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Toxic Charity: How Churches and Charities Hurt Those They Help

How could giving money to a poor family or helping clean-up a neighborhood do more harm than good? The unintended and harmful consequences of charity is the topic of Robert Lupton’s book, “Toxic Charity.” The CMC forum on Wednesday, February 3 will feature Lupton,
Michelle Heritage, CEO of the Community Shelter Board, Chad Jester, president of Nationwide Foundation and Fredericka Wallace-Deena, executive director of COMPASS. This forum is presented in partnership with Community Shelter Board.

“Bob presents some disruptive thinking in terms the way we all go about philanthropy –are we doing that in the most helpful way?” said Michelle Heritage. After hearing Lupton speak a few years ago at The Columbus Foundation, it was an “Hmmm, Oh!” moment for Heritage who began to look at charitable work differently. She shared, “What resonates the most for me is how we honor the dignity of the people who may be in need.” Summarizing Lupton’s thesis, she explains that “When giving is a one-way relationship, it can be harmful to the person receiving.”

Lupton questions the old model of charity such as dropping off toys for children at Christmas time or cleaning up trash and planting flowers in an economically depressed area. Although it may make the donor feel good about “giving to the poor,” it can be demeaning to the recipient because they realize their current inability to provide for themselves and their families. In these examples, a more respectful approach would be to include the parents in choosing gifts and involve the neighbors in planting donated flowers and picking up trash. In other words it’s about empowering others to take responsibility for their own neighborhoods and families to the extent that they are able.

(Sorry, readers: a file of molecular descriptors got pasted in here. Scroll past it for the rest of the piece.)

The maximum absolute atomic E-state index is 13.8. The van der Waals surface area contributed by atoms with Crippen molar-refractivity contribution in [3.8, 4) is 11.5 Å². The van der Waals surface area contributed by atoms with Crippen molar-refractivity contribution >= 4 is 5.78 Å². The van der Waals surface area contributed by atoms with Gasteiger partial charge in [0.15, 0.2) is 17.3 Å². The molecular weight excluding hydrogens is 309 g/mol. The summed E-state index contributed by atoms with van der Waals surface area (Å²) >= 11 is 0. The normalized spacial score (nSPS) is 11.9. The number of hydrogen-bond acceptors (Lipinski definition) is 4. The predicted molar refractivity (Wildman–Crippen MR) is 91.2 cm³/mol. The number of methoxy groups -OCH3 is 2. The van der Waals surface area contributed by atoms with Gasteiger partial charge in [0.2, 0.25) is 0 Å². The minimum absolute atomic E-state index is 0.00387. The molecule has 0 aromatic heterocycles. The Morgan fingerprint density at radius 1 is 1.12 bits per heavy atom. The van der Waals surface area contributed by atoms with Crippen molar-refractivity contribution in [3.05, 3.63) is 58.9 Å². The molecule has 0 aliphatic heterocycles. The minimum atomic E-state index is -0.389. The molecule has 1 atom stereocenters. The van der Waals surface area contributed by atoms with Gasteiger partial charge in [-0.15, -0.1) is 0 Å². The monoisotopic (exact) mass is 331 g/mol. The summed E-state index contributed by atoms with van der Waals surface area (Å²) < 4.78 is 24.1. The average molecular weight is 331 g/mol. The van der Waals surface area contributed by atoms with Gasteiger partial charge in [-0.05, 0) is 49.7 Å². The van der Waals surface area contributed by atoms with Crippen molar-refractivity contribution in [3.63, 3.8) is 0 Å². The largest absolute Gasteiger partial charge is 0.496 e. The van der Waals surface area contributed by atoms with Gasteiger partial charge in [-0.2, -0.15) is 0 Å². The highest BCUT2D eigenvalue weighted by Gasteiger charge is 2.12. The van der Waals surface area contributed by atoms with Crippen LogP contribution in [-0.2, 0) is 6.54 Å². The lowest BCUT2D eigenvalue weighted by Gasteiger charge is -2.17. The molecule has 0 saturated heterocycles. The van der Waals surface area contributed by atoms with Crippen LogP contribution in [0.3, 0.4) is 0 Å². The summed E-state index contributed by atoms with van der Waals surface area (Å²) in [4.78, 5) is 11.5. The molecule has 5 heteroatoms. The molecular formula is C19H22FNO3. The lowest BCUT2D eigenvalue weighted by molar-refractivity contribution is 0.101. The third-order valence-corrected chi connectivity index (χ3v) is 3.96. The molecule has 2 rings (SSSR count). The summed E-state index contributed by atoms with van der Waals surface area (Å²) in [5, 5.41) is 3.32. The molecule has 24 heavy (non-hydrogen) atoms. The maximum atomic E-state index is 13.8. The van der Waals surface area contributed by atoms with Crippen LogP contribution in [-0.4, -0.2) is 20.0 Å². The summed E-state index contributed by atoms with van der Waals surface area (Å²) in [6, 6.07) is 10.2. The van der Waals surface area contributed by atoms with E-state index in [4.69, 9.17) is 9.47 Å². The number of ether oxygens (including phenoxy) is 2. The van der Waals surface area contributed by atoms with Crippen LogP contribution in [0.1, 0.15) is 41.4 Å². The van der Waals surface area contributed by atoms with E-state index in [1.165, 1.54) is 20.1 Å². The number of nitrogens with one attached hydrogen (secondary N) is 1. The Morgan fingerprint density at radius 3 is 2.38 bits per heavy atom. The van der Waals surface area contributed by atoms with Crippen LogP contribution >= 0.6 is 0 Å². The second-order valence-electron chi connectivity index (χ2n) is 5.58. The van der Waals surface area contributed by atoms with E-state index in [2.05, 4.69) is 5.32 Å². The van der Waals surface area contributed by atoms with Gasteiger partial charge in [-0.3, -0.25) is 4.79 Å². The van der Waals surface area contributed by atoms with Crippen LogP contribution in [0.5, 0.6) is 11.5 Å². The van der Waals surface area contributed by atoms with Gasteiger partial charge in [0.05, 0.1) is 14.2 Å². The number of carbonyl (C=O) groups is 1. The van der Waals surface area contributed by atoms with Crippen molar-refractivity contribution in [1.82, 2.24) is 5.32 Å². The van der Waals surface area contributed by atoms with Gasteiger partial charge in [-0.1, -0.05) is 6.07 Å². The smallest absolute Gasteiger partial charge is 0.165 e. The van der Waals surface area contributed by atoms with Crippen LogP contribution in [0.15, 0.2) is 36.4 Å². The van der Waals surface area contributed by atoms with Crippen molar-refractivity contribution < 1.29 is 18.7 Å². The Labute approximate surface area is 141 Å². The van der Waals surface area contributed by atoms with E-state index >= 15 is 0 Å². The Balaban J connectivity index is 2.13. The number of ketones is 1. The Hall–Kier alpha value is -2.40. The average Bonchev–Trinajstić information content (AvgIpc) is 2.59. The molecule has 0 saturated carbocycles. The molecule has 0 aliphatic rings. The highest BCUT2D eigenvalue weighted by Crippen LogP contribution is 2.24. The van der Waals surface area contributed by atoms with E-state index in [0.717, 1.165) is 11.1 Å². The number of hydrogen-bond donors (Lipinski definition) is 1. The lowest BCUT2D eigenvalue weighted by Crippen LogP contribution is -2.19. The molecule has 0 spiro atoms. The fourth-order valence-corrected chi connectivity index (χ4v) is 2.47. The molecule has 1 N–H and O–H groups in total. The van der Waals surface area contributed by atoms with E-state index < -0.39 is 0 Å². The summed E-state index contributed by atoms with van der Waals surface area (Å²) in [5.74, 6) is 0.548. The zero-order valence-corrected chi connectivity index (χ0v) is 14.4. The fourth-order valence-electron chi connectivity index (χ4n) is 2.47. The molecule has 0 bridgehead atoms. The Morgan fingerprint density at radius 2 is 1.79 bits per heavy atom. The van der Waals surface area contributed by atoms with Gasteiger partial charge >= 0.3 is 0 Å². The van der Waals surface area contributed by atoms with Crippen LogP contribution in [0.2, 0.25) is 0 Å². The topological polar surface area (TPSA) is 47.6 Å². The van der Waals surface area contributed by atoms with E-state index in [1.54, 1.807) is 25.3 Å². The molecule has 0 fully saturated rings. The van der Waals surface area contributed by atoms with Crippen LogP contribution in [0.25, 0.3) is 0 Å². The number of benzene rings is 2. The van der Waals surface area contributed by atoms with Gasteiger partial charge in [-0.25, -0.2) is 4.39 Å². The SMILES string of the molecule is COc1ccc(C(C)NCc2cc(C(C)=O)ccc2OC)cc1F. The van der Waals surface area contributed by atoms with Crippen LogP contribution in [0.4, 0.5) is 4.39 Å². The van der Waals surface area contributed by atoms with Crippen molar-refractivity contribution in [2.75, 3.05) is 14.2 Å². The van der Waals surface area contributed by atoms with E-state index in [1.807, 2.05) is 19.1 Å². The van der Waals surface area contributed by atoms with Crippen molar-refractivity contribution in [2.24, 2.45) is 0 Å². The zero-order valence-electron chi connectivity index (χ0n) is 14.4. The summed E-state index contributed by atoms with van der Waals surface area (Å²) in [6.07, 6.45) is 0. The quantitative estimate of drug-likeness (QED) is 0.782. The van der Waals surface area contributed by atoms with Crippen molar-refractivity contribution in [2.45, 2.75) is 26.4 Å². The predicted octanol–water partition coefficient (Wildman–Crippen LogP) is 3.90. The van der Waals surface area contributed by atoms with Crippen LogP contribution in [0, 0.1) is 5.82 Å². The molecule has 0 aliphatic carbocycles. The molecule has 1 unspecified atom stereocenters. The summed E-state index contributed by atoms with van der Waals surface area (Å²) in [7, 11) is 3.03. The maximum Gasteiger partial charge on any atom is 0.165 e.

Heritage explains that the Community Shelter Board, which is comprised of 19 providers that offer services to the homeless, has started the conversation about how to involve the people who need help in the plan that will lead them out of homelessness. Heritage emphasizes that the message should be that things can get better. “It’s about helping them make a lasting change in their lives by working with them, instead of giving them something,” she explains.

Heritage continues, “It’s the dignity piece. Help give people the opportunities and spaces to be successful themselves.” The Community Shelter Board has already found success with this new approach with greater numbers of people moving from shelters to homes and fewer returning to the shelters. Finally, Heritage says “They [the former homeless] say ‘I did this,” and they [assistance services] helped me out, not, they gave me. It’s just awesome!”


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